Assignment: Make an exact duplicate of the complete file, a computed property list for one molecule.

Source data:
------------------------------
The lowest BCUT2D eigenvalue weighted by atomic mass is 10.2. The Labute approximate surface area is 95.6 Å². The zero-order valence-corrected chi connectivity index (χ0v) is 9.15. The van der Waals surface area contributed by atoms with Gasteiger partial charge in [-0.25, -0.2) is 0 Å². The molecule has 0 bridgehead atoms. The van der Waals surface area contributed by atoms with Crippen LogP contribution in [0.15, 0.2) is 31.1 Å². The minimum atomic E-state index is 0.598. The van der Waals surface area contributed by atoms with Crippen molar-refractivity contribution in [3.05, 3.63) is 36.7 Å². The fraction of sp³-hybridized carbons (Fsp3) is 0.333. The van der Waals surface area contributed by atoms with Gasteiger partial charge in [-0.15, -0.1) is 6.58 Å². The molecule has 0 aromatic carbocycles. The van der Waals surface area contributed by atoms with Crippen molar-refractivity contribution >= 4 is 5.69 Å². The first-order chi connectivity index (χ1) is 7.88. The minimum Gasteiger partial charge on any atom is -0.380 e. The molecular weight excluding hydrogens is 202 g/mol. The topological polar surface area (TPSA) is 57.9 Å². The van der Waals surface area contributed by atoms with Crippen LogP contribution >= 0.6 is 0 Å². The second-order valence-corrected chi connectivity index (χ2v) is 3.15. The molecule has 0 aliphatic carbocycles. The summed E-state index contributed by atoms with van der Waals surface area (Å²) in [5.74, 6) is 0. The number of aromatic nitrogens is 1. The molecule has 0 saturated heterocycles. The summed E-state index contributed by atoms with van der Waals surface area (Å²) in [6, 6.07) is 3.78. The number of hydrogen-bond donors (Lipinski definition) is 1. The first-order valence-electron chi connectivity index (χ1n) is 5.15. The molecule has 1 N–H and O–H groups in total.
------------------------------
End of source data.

The lowest BCUT2D eigenvalue weighted by atomic mass is 10.2. The Labute approximate surface area is 95.6 Å². The zero-order valence-corrected chi connectivity index (χ0v) is 9.15. The van der Waals surface area contributed by atoms with Gasteiger partial charge in [-0.25, -0.2) is 0 Å². The molecule has 0 bridgehead atoms. The van der Waals surface area contributed by atoms with Crippen LogP contribution in [0.15, 0.2) is 31.1 Å². The minimum atomic E-state index is 0.598. The van der Waals surface area contributed by atoms with Crippen molar-refractivity contribution in [3.05, 3.63) is 36.7 Å². The fraction of sp³-hybridized carbons (Fsp3) is 0.333. The van der Waals surface area contributed by atoms with Gasteiger partial charge in [-0.15, -0.1) is 6.58 Å². The molecule has 0 aromatic carbocycles. The van der Waals surface area contributed by atoms with Crippen molar-refractivity contribution >= 4 is 5.69 Å². The first-order chi connectivity index (χ1) is 7.88. The minimum Gasteiger partial charge on any atom is -0.380 e. The molecular weight excluding hydrogens is 202 g/mol. The topological polar surface area (TPSA) is 57.9 Å². The van der Waals surface area contributed by atoms with Crippen LogP contribution >= 0.6 is 0 Å². The second-order valence-corrected chi connectivity index (χ2v) is 3.15. The molecule has 0 aliphatic carbocycles. The summed E-state index contributed by atoms with van der Waals surface area (Å²) in [5.74, 6) is 0. The number of aromatic nitrogens is 1. The molecule has 0 saturated heterocycles. The summed E-state index contributed by atoms with van der Waals surface area (Å²) in [6, 6.07) is 3.78. The number of hydrogen-bond donors (Lipinski definition) is 1. The first-order valence-electron chi connectivity index (χ1n) is 5.15. The molecule has 1 N–H and O–H groups in total.